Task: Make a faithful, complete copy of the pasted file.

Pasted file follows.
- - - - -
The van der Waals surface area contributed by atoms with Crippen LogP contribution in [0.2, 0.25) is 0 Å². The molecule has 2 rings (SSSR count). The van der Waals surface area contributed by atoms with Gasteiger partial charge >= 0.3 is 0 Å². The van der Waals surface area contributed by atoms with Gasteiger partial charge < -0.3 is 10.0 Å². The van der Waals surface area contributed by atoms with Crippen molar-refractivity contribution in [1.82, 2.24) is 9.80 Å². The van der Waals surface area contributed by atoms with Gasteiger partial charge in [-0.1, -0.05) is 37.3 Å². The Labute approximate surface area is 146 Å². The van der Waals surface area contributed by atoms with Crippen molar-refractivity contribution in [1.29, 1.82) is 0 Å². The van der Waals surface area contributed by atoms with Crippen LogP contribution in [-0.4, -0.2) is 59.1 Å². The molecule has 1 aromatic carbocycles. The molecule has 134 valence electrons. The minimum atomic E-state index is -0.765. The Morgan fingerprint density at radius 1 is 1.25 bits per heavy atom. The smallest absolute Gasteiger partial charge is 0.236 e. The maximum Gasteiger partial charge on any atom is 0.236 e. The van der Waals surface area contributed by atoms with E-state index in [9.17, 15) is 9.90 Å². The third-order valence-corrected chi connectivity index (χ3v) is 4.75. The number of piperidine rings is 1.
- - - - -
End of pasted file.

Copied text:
The van der Waals surface area contributed by atoms with Crippen LogP contribution in [0.2, 0.25) is 0 Å². The molecule has 2 rings (SSSR count). The van der Waals surface area contributed by atoms with Gasteiger partial charge >= 0.3 is 0 Å². The van der Waals surface area contributed by atoms with Gasteiger partial charge < -0.3 is 10.0 Å². The van der Waals surface area contributed by atoms with Crippen molar-refractivity contribution in [1.82, 2.24) is 9.80 Å². The van der Waals surface area contributed by atoms with Gasteiger partial charge in [-0.1, -0.05) is 37.3 Å². The Labute approximate surface area is 146 Å². The van der Waals surface area contributed by atoms with Crippen molar-refractivity contribution in [1.29, 1.82) is 0 Å². The van der Waals surface area contributed by atoms with Crippen LogP contribution in [-0.4, -0.2) is 59.1 Å². The molecule has 1 aromatic carbocycles. The molecule has 134 valence electrons. The minimum atomic E-state index is -0.765. The Morgan fingerprint density at radius 1 is 1.25 bits per heavy atom. The smallest absolute Gasteiger partial charge is 0.236 e. The maximum Gasteiger partial charge on any atom is 0.236 e. The van der Waals surface area contributed by atoms with E-state index in [9.17, 15) is 9.90 Å². The third-order valence-corrected chi connectivity index (χ3v) is 4.75. The number of piperidine rings is 1.